Sports Media’s Support of California’s Insane New College Sports Law Will Kill Their Own Golden Goose


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As a long-time resident of California, the only thing that should be more inherently distrusted than a new law coming out of this formerly Golden State is one that gets passed with no opposition, and with nearly full media and celebrity support. By that standard, the law just signed by California’s governor, Gavin Newsom, while taping the television show of NBA superstar LeBron James, is likely the worst in recent history.

The law in question would allow, starting in 2023, all college athletes in the state to profit from their name and likeness, and even hire agents, without losing their eligibility to play. The premise of the law is that, since many — but not most — colleges make huge amounts of money from the labor of these athletes, they should also be able to be compensated for the value they are creating.

To a person with a third-grade mentality, this idea obviously appeals to our basic sense of fairness, while also promoting a liberal and PC sense of “social justice” by appearing to help poor athletes who are very often people of color. If you look up Pandora’s Box or unintended consequences in the dictionary, however, you should find a copy of this insane and naïve law.

In the fantasy world of the law’s many promoters, what will happen here is that only the athletes who are truly getting “ripped off” (despite already receiving extremely valuable free educations and massive platforms from which to build future careers) will be able to rectify this “injustice” by taking advantage of what the “free market” will provide them. Specifically, the star players in football and basketball (the sports that traditionally pay for all the others to exist) who really are creating more value for their schools than what they are getting in return, will be able to get paid through endorsements, jersey sales, autographs, etc.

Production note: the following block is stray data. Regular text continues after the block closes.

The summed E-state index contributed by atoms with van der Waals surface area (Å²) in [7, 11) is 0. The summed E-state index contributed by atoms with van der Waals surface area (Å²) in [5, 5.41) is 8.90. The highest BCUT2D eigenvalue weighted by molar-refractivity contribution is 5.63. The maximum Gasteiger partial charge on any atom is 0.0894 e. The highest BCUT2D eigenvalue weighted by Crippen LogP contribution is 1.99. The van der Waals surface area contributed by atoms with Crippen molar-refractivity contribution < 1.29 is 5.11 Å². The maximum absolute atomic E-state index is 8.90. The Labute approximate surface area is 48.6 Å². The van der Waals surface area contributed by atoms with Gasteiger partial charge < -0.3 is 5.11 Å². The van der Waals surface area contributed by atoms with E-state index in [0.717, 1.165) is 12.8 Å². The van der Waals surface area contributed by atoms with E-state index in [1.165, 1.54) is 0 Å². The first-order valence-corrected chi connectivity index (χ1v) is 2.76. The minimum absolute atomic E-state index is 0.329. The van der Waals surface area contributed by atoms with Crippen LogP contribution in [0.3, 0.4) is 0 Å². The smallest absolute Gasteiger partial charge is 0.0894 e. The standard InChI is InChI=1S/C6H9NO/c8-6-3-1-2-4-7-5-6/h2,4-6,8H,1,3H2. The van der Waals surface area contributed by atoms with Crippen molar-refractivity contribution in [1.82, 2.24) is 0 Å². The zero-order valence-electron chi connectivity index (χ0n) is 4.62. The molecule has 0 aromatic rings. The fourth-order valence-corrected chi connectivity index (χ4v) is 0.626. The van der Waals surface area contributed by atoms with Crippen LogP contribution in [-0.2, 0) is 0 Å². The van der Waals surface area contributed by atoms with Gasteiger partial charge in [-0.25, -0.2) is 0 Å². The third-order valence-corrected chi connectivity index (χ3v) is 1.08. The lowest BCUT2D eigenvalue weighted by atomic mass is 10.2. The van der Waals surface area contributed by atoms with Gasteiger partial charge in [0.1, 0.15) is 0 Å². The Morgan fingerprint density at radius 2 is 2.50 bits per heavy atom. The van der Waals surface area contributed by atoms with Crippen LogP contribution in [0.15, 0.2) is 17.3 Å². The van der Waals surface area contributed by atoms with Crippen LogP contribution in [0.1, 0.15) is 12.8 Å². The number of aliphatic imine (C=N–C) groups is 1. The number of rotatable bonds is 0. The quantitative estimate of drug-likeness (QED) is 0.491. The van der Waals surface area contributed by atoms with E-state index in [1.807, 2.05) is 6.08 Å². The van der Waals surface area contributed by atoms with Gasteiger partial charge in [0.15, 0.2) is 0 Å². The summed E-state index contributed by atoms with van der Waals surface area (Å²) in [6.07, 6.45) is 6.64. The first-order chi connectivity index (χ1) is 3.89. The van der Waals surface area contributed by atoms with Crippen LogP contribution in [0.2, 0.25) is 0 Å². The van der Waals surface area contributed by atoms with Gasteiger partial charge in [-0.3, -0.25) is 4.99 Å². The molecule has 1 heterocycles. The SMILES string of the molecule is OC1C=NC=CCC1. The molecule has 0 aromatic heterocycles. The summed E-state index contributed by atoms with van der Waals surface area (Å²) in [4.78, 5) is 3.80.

But this is NOT how things would actually go if this law (which the NCAA is planning to fight, but probably lacks the leverage to ultimately defeat) goes into effect. This would NOT be creating anything close to a “free market,” but rather a massive loophole through which some schools will be able to fit a Mack truck of corruption, while driving a stake through the heart of what once made college sports great.

Here is what will REALLY happen once this law inevitably goes national…

About 10-20 of the schools with the most rabid and affluent fan bases would immediately rig the system by dramatically overpaying even players with no real economic value, all so that they would be able to attract the very best athletes, even as second or third-string players. The backup punter on Alabama’s football team, or the 12th man on Duke’s basketball squad, would make far more money though contrived “endorsement” opportunities than the very best players at many of the schools against which they compete.